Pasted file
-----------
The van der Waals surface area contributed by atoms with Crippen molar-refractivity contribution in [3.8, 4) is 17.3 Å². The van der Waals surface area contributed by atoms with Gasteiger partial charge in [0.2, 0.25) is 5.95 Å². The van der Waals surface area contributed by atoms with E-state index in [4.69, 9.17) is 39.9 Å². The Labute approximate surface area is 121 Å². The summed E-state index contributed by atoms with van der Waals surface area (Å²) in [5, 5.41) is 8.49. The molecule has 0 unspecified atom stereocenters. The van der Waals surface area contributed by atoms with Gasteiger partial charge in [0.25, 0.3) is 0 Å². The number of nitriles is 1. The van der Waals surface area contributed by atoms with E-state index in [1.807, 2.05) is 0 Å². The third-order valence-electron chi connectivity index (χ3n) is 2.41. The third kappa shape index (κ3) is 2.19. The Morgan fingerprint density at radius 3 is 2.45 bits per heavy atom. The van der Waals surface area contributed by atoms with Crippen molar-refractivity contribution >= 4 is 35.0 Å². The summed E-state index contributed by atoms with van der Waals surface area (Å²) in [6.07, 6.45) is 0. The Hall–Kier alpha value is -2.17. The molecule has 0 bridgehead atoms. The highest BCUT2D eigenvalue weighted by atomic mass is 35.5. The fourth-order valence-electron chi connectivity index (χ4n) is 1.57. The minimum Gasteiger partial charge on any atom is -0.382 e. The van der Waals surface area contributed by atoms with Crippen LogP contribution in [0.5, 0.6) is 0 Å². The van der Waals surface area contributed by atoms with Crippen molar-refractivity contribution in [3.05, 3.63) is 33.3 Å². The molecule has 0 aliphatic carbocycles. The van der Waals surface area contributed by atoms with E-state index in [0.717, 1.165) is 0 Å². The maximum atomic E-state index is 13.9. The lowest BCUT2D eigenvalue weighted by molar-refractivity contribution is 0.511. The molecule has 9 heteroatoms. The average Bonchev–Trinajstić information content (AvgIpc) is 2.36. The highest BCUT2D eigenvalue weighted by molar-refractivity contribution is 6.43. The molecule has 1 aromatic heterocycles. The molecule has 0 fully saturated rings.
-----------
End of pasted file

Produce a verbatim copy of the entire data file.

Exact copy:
The van der Waals surface area contributed by atoms with Crippen molar-refractivity contribution in [3.8, 4) is 17.3 Å². The van der Waals surface area contributed by atoms with Gasteiger partial charge in [0.2, 0.25) is 5.95 Å². The van der Waals surface area contributed by atoms with E-state index in [4.69, 9.17) is 39.9 Å². The Labute approximate surface area is 121 Å². The summed E-state index contributed by atoms with van der Waals surface area (Å²) in [5, 5.41) is 8.49. The molecule has 0 unspecified atom stereocenters. The van der Waals surface area contributed by atoms with Gasteiger partial charge in [0.25, 0.3) is 0 Å². The number of nitriles is 1. The van der Waals surface area contributed by atoms with E-state index in [1.807, 2.05) is 0 Å². The third-order valence-electron chi connectivity index (χ3n) is 2.41. The third kappa shape index (κ3) is 2.19. The Morgan fingerprint density at radius 3 is 2.45 bits per heavy atom. The van der Waals surface area contributed by atoms with Crippen molar-refractivity contribution >= 4 is 35.0 Å². The summed E-state index contributed by atoms with van der Waals surface area (Å²) in [6.07, 6.45) is 0. The Hall–Kier alpha value is -2.17. The molecule has 0 bridgehead atoms. The highest BCUT2D eigenvalue weighted by atomic mass is 35.5. The fourth-order valence-electron chi connectivity index (χ4n) is 1.57. The minimum Gasteiger partial charge on any atom is -0.382 e. The van der Waals surface area contributed by atoms with Crippen LogP contribution in [0.5, 0.6) is 0 Å². The van der Waals surface area contributed by atoms with Crippen molar-refractivity contribution in [3.05, 3.63) is 33.3 Å². The molecule has 0 aliphatic carbocycles. The van der Waals surface area contributed by atoms with E-state index in [0.717, 1.165) is 0 Å². The maximum atomic E-state index is 13.9. The lowest BCUT2D eigenvalue weighted by molar-refractivity contribution is 0.511. The molecule has 9 heteroatoms. The average Bonchev–Trinajstić information content (AvgIpc) is 2.36. The highest BCUT2D eigenvalue weighted by molar-refractivity contribution is 6.43. The molecule has 1 aromatic heterocycles. The molecule has 0 fully saturated rings.